When Dad (or Mom) is the Coach

Youth sports thrive on parent-coaches. One estimate finds that parents of players make up 90% of all youth sport coaches (1). Parents have a unique relationship with their own children, and when it comes to coaching your child’s team, it is not easy to separate being the parent from being the coach. The parent-coach/child-athlete relationship in youth sports is one that has not been widely studied, but given the large percentage of parent-coaches and anecdotal reports of negative circumstances associated with parent-coaches, it is important that this issue be examined more closely. Two studies to date deal with this issue. They will both be presented, revealing positive and negative aspects of the parent-coach/child-athlete relationship. Recommendations for making this relationship as harmonious as possible follow. 

Research has shown that parental involvement and support is a necessary and important part of a child’s participation in sports. However, there is such a thing as too much involvement, and it is possible that in the unique environment of youth sports, having dad, or mom, as coach can push parental involvement toward the over involved end of the continuum. If this is the case, it could create a negative experience for the child-athlete of the parent-coach. Barber, Sukhi and White (2) conducted a study comparing parent-coached and nonparent-coached youth recreational athletes. They hoped to discover if there was any difference between the two groups in motivations for participation or in anxiety level associated with competition. Although their study had methodological weaknesses, it revealed that the parent-coached athletes did not experience significantly higher anxiety related to competition than their nonparent-coached peers. The study also showed no significant difference in motivation for participation. Having fun was the predominant motivation for both groups of athletes. Although this study alone cannot be used to draw any conclusions, it is a source of encouragement that the parent-coach/child-athlete relationship may not be a source of undue pressure on the child.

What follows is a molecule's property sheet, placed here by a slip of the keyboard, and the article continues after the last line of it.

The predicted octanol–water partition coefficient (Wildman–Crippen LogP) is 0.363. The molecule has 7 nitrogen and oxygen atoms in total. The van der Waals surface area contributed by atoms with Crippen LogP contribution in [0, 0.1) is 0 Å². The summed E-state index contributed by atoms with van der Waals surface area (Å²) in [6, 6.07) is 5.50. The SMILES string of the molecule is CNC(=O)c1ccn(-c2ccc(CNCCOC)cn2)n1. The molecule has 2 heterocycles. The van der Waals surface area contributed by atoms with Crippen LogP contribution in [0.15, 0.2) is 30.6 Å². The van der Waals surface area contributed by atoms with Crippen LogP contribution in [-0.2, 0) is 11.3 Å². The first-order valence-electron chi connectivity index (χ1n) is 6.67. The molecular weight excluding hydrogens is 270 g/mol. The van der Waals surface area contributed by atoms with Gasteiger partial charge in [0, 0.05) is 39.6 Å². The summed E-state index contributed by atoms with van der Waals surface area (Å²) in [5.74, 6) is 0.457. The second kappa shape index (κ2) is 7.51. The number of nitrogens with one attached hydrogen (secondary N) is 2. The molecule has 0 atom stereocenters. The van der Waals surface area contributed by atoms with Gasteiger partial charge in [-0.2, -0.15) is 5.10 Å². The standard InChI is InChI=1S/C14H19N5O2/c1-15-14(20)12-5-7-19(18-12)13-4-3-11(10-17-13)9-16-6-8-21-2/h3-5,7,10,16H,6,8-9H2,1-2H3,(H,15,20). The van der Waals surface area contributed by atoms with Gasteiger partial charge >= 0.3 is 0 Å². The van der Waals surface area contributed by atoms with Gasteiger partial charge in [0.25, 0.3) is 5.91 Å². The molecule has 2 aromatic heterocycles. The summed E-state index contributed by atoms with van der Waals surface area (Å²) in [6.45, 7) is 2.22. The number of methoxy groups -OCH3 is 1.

In addition to the encouraging findings from the Barber et al. study (2), a recent study by Weiss and Fretwell (3) gives us a better understanding of the feelings and perspectives of the child, the father and the teammate. Their study sheds a little more light on the some of the positive aspects involved in the parent-coach/child-athlete relationship, as well as some of the negative aspects. The good news is that there are many positive aspects perceived by both parents and their children that are supportive of the parent-coach/child-athlete relationship. One positive aspect includes being able to spend quality time together. Additionally, the child perceives that he/she gets special attention, praise, and perks, such as being on familiar terms with the coach. In the child’s perception, having your parent as a coach is an opportunity to receive motivation and technical instruction that others on the team do not have. In the perspective of the parent, being both coach and parent provides the opportunity to teach values and skills, the opportunity to see how their child interact with friends, and the ability to see their child’s accomplishments and take pride in them.